This column appeared on Broadsheet.ie on November 28th just before the Taoiseach, Leo Varadkar bowed to the inevitable and accepted Frances Fitzgerald’s resignation as Minister for Justice:
At the end of my last Broadsheet piece I said that the Taoiseach:
“…still has one last opportunity to somewhat redeem his reputation by taking some right steps now.”
At the time of writing this, it appears that the Taoiseach remains doggedly determined not to take the steps needed to diffuse this ministerial-made crisis.
While sacking an old and valued colleague is not a pleasant task, it comes with the job. He is the Taoiseach, he hires and fires. He is also a politician and it must have been obvious to him since Friday that the mounting evidence of Frances Fitzgerald’s failure to act meant that that Dáil Éireann could no longer have confidence in her as Tánaiste or as minister.
So why his slowness to act? Why insist, right up to the eleventh hour when all bar a handful of people around him realise that her goose is cooked, that a general election is preferable to her resignation? Why is there such a determination to deny her accountability and responsibility to the Dáil – a Dáil in which Fine Gael holds less than one third of the seats.
Whatever else happens today – whether the Tánaiste resigns or is sacked or whether the Dáil votes on her fate or not – one thing is clear, Fine Gael’s attempt to ram the Tánaiste unscathed through this crisis by deploying Trump-esque campaign tactics has not worked.
Compare and contrast the comments of Fine Gael spokespeople yesterday and last Friday, it is not simply that the tone has changed, so too has underlying strategy.
Take last night’s RTE Claire Byrne Show and the exchanges between Fianna Fáil’s Jim O’Callaghan and Fine Gael’s Simon Coveney. At one point, Minister Coveney went out of his way to acknowledge that Fianna Fáil was not being unreasonable and that he “accepts” their call for political accountability. This was accepted, in turn, by Jim O’Callaghan who then reminded Coveney that he had dubbed Fianna Fail as “reckless” the previous Friday. While Coveney protested that this was not the case, it was. Indeed, he went a lot, lot further.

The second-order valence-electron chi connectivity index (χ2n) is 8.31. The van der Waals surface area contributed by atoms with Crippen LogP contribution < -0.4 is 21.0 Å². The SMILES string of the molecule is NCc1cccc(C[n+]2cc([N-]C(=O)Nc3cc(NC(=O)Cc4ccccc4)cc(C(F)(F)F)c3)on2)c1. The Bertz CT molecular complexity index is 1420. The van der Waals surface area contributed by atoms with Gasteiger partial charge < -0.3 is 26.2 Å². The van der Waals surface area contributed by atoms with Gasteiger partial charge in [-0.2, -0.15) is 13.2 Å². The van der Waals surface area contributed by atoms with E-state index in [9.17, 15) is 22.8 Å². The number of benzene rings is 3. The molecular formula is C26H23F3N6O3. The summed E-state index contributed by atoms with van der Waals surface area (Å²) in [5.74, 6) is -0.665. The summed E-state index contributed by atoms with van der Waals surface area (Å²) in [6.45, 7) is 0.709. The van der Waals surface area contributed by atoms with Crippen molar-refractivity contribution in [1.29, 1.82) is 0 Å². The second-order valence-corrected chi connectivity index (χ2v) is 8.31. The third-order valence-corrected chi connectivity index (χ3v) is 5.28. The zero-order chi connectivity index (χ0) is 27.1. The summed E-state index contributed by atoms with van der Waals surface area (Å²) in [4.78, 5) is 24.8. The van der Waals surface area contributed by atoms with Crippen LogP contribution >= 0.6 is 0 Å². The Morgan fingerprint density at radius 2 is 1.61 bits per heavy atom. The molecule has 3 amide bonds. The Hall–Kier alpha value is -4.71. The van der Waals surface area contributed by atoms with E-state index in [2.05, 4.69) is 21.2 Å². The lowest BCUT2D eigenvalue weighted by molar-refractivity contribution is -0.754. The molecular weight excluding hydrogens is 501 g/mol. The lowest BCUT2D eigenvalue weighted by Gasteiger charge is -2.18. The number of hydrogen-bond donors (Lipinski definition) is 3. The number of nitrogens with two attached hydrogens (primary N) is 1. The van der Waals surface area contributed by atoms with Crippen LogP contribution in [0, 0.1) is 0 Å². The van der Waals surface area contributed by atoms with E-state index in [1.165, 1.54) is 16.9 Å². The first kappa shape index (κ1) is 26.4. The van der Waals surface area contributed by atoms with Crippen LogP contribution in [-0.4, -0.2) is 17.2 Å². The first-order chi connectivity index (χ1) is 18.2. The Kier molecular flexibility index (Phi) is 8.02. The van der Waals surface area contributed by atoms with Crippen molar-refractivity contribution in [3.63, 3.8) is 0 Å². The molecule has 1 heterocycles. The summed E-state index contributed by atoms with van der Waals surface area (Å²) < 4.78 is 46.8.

Speaking on RTE’s Morning Ireland on Friday, Minister Coveney said Fianna Fáil was trying to bring down the government for “political party reasons”, adding “This is reckless politics that is politically opportunistic to damage a Taoiseach…”. Both quotes from the Irish Independent.
Not that Coveney was the worst exponent. Fine Gael ministers, TDs, trolls and bluebots (the FG equivalent of Shinnerbots) were at it the entire weekend. Listen to Minister Michael Ring debate (or should I say rant) with Stephen Donnelly on Friday’s RTE Drivetime for a example of the tactic at work, albeit ineffectively.
FG sent out the message that Fianna Fáil had tabled its motion of No Confidence in Frances Fitzgerald because it just wanted to cause an election. This despite the fact that the Taoiseach told RTE’s Six One News on Friday that he accepted that Fianna Fáil did not want an election, saying: “I don’t believe Micheál Martin wants one [an election] either, by the way…”
Not that this mattered. No sooner was he back in his state car than the Fine Gael talking points were being churned out saying that Fianna Fáil was only doing this because it wanted an election – something already denied by an Taoiseach.
Was this an attempt to undermine and deny what he Taoiseach had said?
No, of course it wasn’t.